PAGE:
Accepted Paper:

“In the best interests of the child”: the Intergenerational legacy of past indigenous child welfare policies in Australia  

Author:

Tiffany McComsey

Paper short abstract:

This paper examines the intergenerational legacies of past Aboriginal child removals in Australia. These legacies will be examined in relation to contemporary Aboriginal child and family welfare practices. Comparisons with Canadian First Nations' and American Indians' experiences will be explored.

Paper long abstract:

The welfare of Indigenous children in western settler nations has been, and continues to be, a focus of state intervention. In Australia, since 1998, May 26 is acknowledged as National Sorry Day. Sorry day is a day of commemoration for the Stolen Generations. The term 'Stolen Generations' refers to those Aboriginal and Torres Strait Islander children who were removed from their families as a result of Indigenous child removal policies, dating from 1910 through the 1970s. May 26th is the day when in 1997 the Bringing them home Report was tabled in the Australian Federal Parliament. It was from this Report, the subsequent media coverage and political debating that the Stolen Generations and the intergenerational legacies of these removals entered into the forefront of public discourse.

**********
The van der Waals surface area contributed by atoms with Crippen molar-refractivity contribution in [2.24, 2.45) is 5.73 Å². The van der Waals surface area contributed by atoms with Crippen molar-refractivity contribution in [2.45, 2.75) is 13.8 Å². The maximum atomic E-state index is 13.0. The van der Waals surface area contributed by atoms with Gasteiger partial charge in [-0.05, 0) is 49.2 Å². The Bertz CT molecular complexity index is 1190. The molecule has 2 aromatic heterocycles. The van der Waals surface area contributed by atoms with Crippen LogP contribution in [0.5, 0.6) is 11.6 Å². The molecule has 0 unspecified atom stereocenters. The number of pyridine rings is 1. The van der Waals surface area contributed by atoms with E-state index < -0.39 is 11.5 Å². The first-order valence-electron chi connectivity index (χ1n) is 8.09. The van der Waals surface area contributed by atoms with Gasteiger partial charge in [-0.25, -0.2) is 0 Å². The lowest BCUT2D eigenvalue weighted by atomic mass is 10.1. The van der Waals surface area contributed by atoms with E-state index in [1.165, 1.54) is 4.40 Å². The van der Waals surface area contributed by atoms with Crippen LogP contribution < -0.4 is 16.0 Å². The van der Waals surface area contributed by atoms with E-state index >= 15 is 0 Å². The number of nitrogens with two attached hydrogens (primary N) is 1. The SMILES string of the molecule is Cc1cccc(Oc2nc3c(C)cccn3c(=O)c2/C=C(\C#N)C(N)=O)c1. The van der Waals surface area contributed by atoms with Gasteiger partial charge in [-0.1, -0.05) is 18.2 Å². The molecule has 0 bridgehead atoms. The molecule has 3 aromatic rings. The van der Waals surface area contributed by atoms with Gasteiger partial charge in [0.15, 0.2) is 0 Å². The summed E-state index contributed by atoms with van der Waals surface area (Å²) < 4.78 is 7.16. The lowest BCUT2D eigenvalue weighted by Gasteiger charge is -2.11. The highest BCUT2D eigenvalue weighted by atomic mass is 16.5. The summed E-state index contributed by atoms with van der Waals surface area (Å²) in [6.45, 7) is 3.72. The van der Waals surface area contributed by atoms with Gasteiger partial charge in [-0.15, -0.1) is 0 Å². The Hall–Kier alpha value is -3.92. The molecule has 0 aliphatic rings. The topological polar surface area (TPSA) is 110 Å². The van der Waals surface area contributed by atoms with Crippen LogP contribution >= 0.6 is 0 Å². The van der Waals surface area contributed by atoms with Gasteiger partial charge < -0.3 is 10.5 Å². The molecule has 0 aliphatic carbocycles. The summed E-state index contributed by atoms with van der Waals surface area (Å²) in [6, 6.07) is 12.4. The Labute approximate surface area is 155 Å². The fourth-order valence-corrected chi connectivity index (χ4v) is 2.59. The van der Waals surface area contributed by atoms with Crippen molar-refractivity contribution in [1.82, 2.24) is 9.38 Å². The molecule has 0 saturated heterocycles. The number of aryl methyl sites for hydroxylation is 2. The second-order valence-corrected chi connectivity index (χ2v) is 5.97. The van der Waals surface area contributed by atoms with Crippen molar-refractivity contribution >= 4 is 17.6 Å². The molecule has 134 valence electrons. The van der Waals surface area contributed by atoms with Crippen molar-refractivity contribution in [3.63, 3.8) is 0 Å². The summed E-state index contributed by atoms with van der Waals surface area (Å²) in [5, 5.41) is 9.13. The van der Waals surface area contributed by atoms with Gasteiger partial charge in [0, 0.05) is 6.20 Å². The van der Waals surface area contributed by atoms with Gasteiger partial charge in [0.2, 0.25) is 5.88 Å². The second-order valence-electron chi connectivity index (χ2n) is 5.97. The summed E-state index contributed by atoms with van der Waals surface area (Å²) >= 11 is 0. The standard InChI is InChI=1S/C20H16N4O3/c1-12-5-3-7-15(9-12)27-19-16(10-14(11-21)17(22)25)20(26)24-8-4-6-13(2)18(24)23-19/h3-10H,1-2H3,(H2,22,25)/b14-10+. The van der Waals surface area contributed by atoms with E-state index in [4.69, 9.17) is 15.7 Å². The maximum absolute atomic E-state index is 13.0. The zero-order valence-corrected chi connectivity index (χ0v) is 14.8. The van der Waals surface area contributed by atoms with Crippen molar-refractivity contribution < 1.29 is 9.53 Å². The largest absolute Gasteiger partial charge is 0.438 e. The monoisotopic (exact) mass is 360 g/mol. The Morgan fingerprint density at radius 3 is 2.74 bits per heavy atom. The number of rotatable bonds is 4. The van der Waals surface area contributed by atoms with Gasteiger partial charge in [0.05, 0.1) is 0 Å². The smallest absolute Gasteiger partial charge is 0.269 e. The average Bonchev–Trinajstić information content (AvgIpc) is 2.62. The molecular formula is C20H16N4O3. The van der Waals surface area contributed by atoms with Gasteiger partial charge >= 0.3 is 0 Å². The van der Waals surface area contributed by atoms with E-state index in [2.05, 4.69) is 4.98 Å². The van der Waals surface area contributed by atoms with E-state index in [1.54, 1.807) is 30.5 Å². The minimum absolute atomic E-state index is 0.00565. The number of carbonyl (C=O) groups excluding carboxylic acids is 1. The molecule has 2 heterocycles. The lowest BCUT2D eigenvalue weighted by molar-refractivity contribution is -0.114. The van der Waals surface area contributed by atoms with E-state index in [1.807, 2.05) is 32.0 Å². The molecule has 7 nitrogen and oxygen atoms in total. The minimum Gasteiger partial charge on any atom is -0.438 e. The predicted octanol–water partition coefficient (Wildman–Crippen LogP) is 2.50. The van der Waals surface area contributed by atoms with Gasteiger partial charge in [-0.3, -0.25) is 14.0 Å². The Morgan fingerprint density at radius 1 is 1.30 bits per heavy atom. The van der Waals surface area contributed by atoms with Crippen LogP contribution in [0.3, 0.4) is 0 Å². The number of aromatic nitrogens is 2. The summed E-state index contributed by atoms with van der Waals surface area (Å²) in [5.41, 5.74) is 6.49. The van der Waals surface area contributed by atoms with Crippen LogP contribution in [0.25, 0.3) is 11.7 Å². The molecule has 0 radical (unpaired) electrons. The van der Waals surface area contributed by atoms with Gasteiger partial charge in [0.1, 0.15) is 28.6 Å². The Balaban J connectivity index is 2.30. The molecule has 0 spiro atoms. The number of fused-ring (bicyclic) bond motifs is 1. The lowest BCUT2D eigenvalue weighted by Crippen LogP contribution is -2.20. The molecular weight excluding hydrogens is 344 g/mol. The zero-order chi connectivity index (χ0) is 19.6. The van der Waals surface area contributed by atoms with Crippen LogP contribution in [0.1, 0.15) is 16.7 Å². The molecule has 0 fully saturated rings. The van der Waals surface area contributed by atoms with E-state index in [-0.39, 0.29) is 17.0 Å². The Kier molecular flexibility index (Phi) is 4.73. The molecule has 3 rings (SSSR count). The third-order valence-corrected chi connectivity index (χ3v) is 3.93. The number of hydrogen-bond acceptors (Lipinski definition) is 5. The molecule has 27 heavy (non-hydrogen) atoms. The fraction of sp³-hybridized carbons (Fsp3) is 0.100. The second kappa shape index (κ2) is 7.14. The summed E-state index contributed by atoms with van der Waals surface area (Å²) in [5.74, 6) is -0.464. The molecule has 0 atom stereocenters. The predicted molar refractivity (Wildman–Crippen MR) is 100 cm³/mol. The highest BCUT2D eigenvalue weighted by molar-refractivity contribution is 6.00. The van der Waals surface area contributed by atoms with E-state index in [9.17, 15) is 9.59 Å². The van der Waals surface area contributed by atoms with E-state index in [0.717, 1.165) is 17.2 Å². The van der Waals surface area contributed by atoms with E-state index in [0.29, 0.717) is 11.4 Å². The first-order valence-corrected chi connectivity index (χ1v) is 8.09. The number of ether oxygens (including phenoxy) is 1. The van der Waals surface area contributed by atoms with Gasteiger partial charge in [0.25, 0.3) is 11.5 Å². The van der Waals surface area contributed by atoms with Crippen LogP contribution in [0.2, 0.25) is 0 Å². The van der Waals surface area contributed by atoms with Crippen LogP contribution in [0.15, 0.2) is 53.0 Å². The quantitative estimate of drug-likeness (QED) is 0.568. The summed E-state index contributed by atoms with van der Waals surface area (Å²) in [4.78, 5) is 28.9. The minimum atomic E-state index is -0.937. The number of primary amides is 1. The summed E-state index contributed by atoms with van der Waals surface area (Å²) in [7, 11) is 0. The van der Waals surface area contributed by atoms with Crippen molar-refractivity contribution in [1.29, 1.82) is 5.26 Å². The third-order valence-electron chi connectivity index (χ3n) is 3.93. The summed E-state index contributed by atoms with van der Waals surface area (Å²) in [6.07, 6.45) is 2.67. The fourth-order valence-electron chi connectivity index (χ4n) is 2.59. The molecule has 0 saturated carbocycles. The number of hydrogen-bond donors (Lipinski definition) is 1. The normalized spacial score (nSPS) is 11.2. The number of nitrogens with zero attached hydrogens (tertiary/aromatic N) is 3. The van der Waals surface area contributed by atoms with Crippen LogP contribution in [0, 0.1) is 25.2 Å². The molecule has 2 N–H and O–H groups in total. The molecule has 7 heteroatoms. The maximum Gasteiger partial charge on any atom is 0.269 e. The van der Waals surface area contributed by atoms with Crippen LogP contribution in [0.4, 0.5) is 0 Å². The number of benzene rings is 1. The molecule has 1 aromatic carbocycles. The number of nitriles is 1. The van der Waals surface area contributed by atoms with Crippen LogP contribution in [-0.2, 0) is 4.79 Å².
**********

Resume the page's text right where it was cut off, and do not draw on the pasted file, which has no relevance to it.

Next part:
While past Indigenous child removals are acknowledged as having significantly affected Aboriginal families and communities throughout Australia, the intergenerational legacies of removals - how to address them and by what means - either through Aboriginal and or non-Indigenous approaches - is less cogent. This paper will examine these issues by focusing on the relational dynamic that exists between government policy and government department practices and the work of Aboriginal community organisations. Teasing out these dialogical relationships will allow for the unpacking of multiple perceptions and approaches that exist in relation to understanding the Stolen Generations and how traces relating to past Aboriginal child removals and their intergenerational legacies are interspersed through the day-to-day work of Aboriginal child and family welfare practices. This will be ethnographically explored in an Aboriginal community located in Redfern, an inner city suburb of Sydney, Australia.

Panel W077
Care, welfare and mutuality: anthropological perspectives on shifting concepts, boundaries and practices